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Survey: Americans Not Persuaded to Buy Disaster Insurance

55% of Americans believe climate change is increasing storms’ severity and frequency – but only 32% think it will have any impact on their own home.

NEW YORK – Americans increasingly think about climate change, but they aren’t too concerned that it will affect their properties.

Most Americans (55%) recently surveyed say that climate change is increasing the severity and frequency of natural disasters. But 32% of Americans aren’t afraid their property will be damaged,

according to a new survey from The Simple Dollar, a personal finance website. For the survey, researchers asked more than 2,700 Americans aged 18 and older if they felt threatened by climate change and how well they were insured against natural disasters.

According to the federal National Centers for Environmental Information, the U.S. has faced 250 weather and climate disasters over nearly the past four decades. The cost of those disasters has surpassed $1.7 trillion.

According to the survey, 61% of women and 50% of men believe that climate change is increasing the severity and frequency of natural disasters.

While Americans are concerned, they’re not purchasing insurance to protect against potential disasters at an equal rate. Forty-seven percent of Americans surveyed said they had purchased rental or home insurance to cover them in the event of a natural disaster. Thirty percent of those surveyed didn’t know if they were insured. The 18- to 24-year-old group was the most likely to say this, but nearly one in three Americans up to age 44 didn’t know if they were insured.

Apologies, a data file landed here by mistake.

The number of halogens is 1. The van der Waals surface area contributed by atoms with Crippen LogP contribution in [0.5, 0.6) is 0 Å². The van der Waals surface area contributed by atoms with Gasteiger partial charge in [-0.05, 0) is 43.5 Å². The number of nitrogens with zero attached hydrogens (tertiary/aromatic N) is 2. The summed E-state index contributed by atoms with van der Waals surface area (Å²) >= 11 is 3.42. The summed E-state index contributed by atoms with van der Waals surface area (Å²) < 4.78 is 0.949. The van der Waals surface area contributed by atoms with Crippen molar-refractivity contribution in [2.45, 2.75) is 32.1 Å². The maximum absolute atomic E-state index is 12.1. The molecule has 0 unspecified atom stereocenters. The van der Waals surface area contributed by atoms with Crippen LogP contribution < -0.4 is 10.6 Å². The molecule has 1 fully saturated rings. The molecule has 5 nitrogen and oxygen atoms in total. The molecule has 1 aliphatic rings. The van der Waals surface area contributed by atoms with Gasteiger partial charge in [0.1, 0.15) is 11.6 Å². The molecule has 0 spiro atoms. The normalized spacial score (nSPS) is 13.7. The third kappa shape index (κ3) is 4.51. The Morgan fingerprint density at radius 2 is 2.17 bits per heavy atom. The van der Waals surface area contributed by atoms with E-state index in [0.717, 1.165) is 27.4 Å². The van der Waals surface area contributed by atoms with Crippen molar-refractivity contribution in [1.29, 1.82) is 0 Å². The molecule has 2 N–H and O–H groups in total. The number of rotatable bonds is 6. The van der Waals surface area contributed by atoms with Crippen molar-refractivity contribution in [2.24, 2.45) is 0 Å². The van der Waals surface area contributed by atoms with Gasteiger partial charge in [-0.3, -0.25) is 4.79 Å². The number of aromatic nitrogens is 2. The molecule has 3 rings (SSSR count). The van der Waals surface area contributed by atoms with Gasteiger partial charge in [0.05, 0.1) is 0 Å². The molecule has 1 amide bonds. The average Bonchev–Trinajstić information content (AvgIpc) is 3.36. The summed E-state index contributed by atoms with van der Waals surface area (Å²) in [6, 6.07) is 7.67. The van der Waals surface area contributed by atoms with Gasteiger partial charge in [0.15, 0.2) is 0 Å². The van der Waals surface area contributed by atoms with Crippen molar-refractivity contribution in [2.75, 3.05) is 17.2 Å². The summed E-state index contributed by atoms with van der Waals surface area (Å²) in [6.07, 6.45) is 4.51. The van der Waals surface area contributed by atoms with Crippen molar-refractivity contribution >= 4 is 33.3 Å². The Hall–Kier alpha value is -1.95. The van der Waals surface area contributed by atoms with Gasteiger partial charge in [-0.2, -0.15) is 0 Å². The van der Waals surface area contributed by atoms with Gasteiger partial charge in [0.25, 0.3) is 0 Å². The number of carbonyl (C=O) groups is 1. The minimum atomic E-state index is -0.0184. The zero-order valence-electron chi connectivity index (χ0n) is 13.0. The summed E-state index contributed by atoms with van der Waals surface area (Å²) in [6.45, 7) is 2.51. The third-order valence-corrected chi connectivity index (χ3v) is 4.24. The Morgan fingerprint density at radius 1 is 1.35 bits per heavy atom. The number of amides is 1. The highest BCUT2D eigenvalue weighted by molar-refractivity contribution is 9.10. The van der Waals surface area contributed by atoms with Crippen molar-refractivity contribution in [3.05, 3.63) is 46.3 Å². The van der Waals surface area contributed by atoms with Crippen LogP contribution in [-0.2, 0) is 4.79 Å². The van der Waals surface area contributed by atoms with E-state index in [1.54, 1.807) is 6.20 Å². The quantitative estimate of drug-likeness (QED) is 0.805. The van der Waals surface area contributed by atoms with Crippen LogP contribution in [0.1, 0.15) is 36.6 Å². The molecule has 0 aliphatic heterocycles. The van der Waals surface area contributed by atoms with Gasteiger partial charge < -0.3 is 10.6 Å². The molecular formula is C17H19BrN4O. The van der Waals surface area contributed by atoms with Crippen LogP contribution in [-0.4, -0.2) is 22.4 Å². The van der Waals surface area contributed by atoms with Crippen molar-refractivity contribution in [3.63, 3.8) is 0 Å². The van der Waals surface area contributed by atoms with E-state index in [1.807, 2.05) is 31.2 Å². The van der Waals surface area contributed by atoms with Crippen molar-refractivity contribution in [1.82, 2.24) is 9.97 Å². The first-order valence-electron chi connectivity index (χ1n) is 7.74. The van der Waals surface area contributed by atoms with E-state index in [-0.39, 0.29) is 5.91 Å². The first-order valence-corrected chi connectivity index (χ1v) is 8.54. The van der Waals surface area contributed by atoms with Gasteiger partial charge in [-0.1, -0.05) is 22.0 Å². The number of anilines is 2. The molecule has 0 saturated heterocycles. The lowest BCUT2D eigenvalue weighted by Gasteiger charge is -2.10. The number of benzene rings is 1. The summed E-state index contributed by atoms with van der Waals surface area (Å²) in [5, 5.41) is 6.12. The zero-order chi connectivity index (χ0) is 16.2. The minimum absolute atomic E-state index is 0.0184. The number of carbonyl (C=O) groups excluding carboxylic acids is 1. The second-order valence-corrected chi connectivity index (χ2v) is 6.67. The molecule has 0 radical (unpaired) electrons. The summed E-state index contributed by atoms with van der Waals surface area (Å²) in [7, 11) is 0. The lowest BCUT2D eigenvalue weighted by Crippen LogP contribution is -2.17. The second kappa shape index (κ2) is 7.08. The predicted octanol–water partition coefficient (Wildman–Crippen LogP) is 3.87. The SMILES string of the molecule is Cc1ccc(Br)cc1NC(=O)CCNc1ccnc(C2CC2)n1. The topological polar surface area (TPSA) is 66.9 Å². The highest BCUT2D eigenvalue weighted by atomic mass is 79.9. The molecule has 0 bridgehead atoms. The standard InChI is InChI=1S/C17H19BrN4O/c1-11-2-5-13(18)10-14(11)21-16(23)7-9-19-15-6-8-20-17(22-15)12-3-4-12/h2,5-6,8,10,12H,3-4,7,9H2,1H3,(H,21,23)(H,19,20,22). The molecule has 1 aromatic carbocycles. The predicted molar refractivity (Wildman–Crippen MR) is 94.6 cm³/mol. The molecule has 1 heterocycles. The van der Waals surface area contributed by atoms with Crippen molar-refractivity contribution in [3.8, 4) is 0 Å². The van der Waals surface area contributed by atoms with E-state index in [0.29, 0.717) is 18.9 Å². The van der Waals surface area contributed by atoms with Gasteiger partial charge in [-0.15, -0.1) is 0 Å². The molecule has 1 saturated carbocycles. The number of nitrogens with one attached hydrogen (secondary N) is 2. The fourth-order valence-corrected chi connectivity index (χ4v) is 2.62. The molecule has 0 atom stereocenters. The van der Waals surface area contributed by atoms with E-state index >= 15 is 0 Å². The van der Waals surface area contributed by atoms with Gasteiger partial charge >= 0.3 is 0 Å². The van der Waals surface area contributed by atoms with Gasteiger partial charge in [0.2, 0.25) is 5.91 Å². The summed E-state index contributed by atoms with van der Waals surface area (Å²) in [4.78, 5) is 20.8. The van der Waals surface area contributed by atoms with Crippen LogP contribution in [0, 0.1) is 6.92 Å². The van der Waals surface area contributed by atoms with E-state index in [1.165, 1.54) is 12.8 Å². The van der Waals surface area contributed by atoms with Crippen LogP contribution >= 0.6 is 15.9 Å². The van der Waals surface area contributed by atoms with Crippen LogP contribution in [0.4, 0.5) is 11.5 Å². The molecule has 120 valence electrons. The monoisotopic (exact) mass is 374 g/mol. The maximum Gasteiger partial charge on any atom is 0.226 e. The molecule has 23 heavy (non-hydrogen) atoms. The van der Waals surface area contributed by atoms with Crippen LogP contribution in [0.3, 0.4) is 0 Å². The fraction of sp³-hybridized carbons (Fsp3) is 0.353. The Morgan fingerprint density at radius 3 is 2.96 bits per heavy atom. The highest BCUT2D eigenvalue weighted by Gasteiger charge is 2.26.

Older age groups tended to be more cautious than younger age groups about insuring their property, the survey found.

Some homeowners lack knowledge about the different forms of insurance to protect them against a natural disaster, or what all is available. Basic policies don’t cover all the damages from a natural disaster such as flooding.

Overview on home insurance policies

  • Dwelling coverage: Dwelling coverage is the most standard home insurance offered and coverage varies by state. Generally, this type of coverage offers protection from fire and smoke damage, lightning strikes, windstorms, hail, explosions, vandalism, theft, damage from snow or ice, falling objects, and damage from an aircraft or a vehicle.
  • Contents coverage: This includes the items that are contained in a home, such as electronics, furniture, jewelry, and other valuable items.
  • Personal liability: Personal liability insurance covers bodily injury in case a guest is injured on your property.
  • Optional coverage: Insurance coverage that protects against natural disasters tends to be optional. Insurance for floods, earthquakes, water backup from sewers and unattached structures on a property usually requires a separate policy. Homeowners should check what optional coverage is recommended in their area.

Source: “55% of Americans Fear Climate Change Will Increase Natural Disasters, But 32% Don’t Believe Their Home Is at Risk,” The Simple Dollar (Oct. 23, 2019)

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